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Are We All Equal Yet?
Using Personal Stories to Study the Moral and Ethical Issues of
Prejudice in Canada
Students need to recognize how individuals, groups and governments
interact and bring about change, recognize and respect the democratic
rights of all citizens in Canada, and recognize the influence of
historical events and legislation on democratic decision-making
in our country. How can we critically analyze different times in
Canadian history where the rights of citizens were taken away or
they were treated differently than others? How did people react
to racism? Is prejudice still an issue?
In this project, students will develop skills of critical and creative
thinking as they analyze the perspectives of various visible minority
people throughout Alberta History. Students will analyze the stories
of how specific people dealt with racism or sexism, and develop
a PMI chart (Positives, Minuses, Interesting) of what the person
did. They will then participate in a critical group discussion about
prejudice. Finally, they will write about their opinions and feelings
on the issue in a format of their choice, and create a poster to
inform others about how these historical figures fought against
Alberta Social Studies Curriculum Unit Connections
Grade Four - Alberta: The Land, Histories and Stories
4.2 The Stories, Histories and People of Alberta
4.3 Alberta: Celebrations and Challenges
Grade Five - Canada: The Land, Histories and Stories
5.2 Histories and Stories of Ways of Life in Canada
5.3 Canada: Shaping an Identify
Grade Six - Democracy: Action and Participation
6.1 Citizens Participating in Decision Making
Materials and Resources Needed
Students will create examine the issue of racism and prejudice
through a study and discussion of how different Alberta Mavericks
faced the problem. They will research the experience of one Maverick,
finding out what they did to get past the prejudice of others, discuss
the positives and negatives of their actions, and write about their
own personal opinion on prejudice and intolerance.
Begin by introducing the terms "prejudice" and "racism,"
asking the students to share thoughts and ideas that they have when
they hear the words. Explain that they will be looking at some Canadian
historical figures and assessing how they were able to deal with
Using the Mavericks: An Incorrigible History of Alberta
site, students will research about different people that faced some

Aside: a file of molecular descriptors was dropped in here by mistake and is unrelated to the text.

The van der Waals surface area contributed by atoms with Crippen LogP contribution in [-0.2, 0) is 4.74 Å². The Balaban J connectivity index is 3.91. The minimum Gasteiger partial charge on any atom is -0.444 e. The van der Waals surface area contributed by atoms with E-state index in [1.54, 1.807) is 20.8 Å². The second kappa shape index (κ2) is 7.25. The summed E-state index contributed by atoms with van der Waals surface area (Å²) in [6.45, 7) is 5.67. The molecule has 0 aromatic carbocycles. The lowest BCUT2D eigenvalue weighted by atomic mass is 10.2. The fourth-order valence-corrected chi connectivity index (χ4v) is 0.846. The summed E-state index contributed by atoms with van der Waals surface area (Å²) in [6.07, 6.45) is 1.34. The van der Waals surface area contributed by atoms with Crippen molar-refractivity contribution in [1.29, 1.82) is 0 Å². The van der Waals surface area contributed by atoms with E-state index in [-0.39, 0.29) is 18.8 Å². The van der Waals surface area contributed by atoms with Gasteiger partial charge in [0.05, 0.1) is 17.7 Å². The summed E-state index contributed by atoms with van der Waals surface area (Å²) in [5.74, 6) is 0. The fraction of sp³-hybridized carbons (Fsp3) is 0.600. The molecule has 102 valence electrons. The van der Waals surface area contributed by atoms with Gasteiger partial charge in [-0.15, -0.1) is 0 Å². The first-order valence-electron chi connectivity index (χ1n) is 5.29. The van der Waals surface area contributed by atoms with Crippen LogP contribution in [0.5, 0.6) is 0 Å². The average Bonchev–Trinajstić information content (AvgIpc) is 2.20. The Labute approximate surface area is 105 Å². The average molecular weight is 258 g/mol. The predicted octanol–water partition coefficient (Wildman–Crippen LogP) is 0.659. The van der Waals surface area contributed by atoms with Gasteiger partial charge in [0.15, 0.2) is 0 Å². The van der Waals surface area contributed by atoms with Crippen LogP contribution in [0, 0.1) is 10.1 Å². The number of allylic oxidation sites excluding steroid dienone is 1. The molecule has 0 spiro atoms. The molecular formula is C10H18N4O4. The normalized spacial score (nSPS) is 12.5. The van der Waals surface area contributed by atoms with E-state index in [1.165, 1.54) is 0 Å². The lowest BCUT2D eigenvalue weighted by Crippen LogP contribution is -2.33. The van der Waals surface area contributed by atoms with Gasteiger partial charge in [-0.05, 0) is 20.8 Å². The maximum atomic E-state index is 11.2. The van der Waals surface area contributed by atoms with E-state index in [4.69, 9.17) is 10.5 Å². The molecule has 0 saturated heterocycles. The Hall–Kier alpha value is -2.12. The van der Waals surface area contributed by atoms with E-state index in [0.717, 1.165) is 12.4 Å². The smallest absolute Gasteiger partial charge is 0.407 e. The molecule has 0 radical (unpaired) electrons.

form of prejudice. They may examine the life of:
- James Ma Poy
- John Ware
- Tom Three Persons
- Henrietta Muir Edwards
- Thomas and Lena Gushul
- Dr. Helen Belyea
- Regina Cheremeteff
- Melvin Crump
What type(s) of prejudice did these people face? How did they deal
with the prejudice? What actions did they take? The manner in which
they dealt with prejudice may be specified or may only be alluded
to in the text.
On their own, students will now create a PMI chart where they list
the positives, the minuses, and anything interesting about the Maverick's
experience with prejudice. Then students may share the stories of
the Mavericks and their own thoughts and ideas with the class during
a critical discussion about prejudice, racism, and sexism. Questions
such as the following may be discussed:
- Why is there such a thing as prejudice?
- Does anyone have the right to treat another human being differently?
- Is there still prejudice in our society?
- What do you think are the basic human rights of any person?
- How would you feel living in these people's place?
- Should there ever be exceptions? For example, is it prejudiced
to charge young drivers higher insurance rates? Is it prejudiced
to expect certain physical qualifications to do a job?
Have the students write a journal entry about the issue of prejudice.
They may write their response as a narrative, a personal reflection,
an essay, or even as a poem. They will then create some type of
poster that will be used to inform others around the school about
prejudice and what they can do about it. It could tell the story
of how a Maverick fought against prejudice, what we can do to reduce
prejudice, or even the student sharing their feelings or thoughts
through the writing or poetry they did previously.
Assessment and Evaluation
- In groups or as a class, students may conference and debrief
each other after they have presented their projects. Students
should be encouraged to share their personal reflections about
how it felt to speak in front of their audience.
- Students may use their rubric as a guide for writing a self-assessment
of their project work. They will determine their level for each
of the categories and use the criteria specified in their rubric
to justify them.
Ideas for Enriching this Project
- The novel, Underground to Canada, written by Barbara
Smucker is a tale about the Underground Railroad and may be read
and studied as another example of historical prejudice.
- Photographs of the Mavericks from the ImagesCanada.ca website
may be used on their posters by students to add to the visual
appeal. Watercolours or felts could be used to make the photos